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More than a quarter of a million people have been killed in Syria’s conflict since it began over four years ago, the Syrian Observatory for Human Rights (SOHR) said Friday. SOHR relies on networks of sources on the ground in Syria and has documented the deaths of 250,124 people, including at least 74,426 civilians. The civilian toll includes 12,517 children and 8,062 women. It puts the toll for rebel fighters at 43,752, and the number of foreign militants killed at 37,010. At least 91,678 pro-government forces, among them 52,077 regime soldiers and other allied Syrian and non-Syrian fighters including 971 Hezbollah fighters have also been killed. SOHR also documented the deaths of 3,258 people who have no identification. Its toll does not include some 30,000 people missing in Syria, among them 20,000 held in Syrian jails. [AFP, 10/16/2015]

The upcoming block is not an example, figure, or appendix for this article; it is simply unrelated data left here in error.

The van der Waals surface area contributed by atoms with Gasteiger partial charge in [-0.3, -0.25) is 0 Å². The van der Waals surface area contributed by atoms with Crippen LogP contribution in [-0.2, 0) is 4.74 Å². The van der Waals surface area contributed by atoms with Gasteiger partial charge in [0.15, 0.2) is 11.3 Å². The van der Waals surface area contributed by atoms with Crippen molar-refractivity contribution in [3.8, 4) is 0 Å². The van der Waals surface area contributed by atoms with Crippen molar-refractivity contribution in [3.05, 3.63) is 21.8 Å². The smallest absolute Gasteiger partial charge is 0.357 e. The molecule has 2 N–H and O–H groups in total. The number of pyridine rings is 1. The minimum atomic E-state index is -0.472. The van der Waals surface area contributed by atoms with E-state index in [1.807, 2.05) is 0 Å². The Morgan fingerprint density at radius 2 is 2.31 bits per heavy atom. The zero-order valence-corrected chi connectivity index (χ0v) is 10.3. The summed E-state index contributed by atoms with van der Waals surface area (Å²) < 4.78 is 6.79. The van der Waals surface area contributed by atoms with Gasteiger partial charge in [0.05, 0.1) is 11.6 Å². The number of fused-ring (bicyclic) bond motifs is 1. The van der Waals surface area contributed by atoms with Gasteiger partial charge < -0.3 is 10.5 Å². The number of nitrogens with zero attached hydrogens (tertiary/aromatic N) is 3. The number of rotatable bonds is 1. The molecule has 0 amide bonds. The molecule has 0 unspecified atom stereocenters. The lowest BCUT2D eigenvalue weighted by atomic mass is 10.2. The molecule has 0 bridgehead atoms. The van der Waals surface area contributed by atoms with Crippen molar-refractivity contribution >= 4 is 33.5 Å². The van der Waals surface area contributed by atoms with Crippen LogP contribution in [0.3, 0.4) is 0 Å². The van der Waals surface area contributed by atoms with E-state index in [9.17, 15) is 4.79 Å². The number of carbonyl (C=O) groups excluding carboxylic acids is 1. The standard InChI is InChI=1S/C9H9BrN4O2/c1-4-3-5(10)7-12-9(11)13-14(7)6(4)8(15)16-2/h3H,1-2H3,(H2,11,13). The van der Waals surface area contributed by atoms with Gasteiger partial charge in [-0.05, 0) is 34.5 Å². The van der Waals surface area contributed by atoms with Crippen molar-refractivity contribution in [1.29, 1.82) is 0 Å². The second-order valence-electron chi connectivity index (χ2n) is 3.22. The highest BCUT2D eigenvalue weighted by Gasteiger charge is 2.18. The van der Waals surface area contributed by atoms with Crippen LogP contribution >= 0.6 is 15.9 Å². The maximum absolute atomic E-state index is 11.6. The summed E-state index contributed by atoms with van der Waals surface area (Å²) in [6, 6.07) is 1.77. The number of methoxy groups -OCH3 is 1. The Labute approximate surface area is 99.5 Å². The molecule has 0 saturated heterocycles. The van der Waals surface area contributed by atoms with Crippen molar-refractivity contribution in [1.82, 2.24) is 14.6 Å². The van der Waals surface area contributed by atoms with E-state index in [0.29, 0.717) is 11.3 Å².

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The people of Deir Ezzor, Syria live under both regime bombardment and Islamic State (ISIS) oppression, with neither side willing to concede this key city. Deir Ezzor is strategically important—it not only contains oil wells, but also serves as the gateway to Ramadi and Raqqa, the latter which ISIS calls its capital. Meanwhile the civilians of Deir Ezzor languish under wanton killing and oppression.  

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Syrian army pushes offensive in central Homs